Work engagement of hospitality employees: examining work stresses as antecedents and customer orientation and employee voice as outcomes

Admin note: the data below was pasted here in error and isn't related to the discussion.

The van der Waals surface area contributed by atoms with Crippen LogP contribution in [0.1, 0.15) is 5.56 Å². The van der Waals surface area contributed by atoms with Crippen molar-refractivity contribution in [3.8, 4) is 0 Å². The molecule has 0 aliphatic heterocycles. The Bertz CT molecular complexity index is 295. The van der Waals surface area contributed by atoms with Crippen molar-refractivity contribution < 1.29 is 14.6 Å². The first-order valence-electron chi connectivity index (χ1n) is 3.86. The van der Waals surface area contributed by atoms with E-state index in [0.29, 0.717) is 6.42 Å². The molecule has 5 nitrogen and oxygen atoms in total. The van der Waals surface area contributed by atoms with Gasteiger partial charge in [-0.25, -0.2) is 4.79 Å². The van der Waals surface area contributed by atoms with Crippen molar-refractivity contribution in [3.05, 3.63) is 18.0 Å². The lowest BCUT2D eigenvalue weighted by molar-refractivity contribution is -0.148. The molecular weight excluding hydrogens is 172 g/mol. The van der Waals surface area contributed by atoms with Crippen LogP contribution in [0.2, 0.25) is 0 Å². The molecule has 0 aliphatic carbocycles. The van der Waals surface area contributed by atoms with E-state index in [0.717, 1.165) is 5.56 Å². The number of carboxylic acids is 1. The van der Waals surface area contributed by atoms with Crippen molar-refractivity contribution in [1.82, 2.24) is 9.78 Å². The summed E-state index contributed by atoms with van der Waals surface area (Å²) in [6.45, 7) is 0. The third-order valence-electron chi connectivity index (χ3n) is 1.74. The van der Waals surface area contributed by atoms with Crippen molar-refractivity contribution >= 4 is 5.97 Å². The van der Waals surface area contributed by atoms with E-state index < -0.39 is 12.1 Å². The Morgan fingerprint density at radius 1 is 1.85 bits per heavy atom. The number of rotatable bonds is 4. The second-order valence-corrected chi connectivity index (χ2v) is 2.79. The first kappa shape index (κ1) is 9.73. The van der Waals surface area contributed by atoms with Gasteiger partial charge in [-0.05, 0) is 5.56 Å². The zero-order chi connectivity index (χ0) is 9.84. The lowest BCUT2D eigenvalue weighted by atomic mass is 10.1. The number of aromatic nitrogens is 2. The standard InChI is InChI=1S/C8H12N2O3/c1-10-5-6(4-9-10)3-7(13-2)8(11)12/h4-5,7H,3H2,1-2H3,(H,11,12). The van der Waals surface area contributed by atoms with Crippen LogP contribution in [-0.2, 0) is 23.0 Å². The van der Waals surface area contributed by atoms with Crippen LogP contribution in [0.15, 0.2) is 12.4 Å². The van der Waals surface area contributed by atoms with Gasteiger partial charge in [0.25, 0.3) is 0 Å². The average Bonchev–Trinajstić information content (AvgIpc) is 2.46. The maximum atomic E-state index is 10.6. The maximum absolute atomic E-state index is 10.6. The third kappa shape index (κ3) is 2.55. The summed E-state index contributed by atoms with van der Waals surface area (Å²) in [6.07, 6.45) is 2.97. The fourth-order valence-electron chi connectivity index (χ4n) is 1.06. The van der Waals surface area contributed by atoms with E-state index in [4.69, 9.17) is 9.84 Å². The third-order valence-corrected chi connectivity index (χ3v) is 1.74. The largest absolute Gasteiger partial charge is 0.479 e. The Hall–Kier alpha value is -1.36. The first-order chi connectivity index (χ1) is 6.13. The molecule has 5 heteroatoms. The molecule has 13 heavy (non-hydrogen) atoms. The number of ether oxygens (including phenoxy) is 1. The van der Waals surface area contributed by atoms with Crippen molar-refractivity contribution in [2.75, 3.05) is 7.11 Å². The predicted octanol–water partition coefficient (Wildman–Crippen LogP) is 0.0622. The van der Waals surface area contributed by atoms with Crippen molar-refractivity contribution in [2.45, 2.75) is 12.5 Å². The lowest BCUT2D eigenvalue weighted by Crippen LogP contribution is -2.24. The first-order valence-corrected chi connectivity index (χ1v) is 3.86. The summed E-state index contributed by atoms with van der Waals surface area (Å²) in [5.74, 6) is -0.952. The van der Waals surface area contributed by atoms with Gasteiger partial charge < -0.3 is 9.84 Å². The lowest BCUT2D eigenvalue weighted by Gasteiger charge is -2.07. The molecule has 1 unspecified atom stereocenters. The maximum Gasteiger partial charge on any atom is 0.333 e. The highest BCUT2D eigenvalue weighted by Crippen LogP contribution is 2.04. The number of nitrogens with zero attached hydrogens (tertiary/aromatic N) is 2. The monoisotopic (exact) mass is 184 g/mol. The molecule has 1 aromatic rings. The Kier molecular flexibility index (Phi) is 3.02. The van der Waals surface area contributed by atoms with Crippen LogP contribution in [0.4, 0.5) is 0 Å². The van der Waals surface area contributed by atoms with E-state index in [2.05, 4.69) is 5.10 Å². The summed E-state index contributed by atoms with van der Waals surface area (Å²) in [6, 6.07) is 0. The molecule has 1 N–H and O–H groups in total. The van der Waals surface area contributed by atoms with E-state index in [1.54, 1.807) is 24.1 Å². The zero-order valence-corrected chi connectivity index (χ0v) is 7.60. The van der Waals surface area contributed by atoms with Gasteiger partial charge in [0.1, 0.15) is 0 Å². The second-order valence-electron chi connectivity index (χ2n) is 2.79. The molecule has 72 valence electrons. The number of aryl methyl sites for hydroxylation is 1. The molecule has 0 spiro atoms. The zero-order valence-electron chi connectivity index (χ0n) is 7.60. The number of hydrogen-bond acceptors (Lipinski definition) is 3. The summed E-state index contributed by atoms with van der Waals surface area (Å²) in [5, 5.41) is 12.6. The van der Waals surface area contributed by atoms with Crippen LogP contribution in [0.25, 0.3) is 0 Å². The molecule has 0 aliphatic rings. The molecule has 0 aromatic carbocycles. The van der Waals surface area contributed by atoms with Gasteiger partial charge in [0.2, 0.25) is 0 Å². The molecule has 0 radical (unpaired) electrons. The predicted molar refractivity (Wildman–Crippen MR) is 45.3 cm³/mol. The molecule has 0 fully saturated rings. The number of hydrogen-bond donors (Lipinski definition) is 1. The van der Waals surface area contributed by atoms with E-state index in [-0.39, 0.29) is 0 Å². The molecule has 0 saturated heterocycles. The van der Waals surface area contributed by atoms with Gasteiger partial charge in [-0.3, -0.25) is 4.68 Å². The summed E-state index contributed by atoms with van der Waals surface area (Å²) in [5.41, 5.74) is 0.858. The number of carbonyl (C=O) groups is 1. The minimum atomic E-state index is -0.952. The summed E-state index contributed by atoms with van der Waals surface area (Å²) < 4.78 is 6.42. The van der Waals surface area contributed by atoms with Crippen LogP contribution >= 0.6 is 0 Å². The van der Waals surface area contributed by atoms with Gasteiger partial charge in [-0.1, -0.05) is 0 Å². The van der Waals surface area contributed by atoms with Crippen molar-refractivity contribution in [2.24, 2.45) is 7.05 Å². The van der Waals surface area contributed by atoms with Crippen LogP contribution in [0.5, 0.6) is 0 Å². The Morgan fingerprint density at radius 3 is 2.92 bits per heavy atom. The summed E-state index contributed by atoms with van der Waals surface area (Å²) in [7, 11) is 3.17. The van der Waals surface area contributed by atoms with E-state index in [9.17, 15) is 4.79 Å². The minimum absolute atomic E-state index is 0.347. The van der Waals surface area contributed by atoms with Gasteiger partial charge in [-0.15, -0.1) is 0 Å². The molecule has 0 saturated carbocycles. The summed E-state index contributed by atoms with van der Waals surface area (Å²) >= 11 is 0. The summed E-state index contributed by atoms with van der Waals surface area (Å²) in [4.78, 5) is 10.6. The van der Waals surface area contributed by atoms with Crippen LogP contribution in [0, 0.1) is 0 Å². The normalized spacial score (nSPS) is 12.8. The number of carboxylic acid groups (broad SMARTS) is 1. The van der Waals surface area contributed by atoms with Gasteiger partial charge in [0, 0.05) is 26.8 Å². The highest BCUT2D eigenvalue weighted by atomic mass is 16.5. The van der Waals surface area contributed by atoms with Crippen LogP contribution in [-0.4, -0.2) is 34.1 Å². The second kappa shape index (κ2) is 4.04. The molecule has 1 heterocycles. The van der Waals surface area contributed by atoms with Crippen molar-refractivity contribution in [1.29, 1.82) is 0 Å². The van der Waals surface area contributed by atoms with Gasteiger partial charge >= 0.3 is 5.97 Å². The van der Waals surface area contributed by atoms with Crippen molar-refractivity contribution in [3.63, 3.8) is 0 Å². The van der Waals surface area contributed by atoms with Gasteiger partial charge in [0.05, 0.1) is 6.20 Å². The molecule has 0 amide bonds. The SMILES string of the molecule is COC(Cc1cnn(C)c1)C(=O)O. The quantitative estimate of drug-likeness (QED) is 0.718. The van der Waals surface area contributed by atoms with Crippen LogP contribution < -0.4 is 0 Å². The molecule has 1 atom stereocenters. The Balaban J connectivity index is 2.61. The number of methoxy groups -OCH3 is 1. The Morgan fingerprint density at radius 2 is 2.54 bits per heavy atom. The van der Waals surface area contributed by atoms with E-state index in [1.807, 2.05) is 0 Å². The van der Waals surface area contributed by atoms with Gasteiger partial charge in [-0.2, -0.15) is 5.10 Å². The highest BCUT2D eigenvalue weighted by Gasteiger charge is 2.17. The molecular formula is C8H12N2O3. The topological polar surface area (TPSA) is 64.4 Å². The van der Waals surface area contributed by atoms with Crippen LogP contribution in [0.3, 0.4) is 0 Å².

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[ACCESS RESTRICTED TO THE UNIVERSITY OF MISSOURI AT AUTHOR'S REQUEST.] This dissertation investigated the antecedents and outcomes of work engagement that commonly exist in the hospitality industry. The antecedents studied in this research include multitasking job demand, display rules, and hospitality employees' perception of multitasking and display rules in terms of challenge stress and hindrance stress. This study also examined the moderating effects of polychronicity and emotional intelligence on hospitality employees' perception of multitasking and display rules. The outcomes studied in this dissertation include customer orientation and employee voice. This research conducted a survey with the study variables on hotel employees in a coast city in China, and 342 usable questionnaires were used to test the study model. Structural equation modeling was employed to test the hypothesized model including work engagement and its antecedents (multitasking, display rules, challenge stress and hindrance stress) and outcomes (customer orientation and employee voice). Multi-group SEM analyses were conducted to test the moderating effects of polychronicity and emotional intelligence on respondents' perception of multitasking and display rules respectively. The main findings of this study include: hospitality employees perceive multitasking as both challenge stress and hindrance stress, perceive display rules only as challenge stress; polychronicity moderates hospitality employees' perception of multitasking as hindrance stress; challenge stress increases work engagement, and work engagement increase customer orientation and employee voice. The contributions, implications and limitations of the study were discussed and suggestions for future study were addressed in the final chapter of the dissertation.
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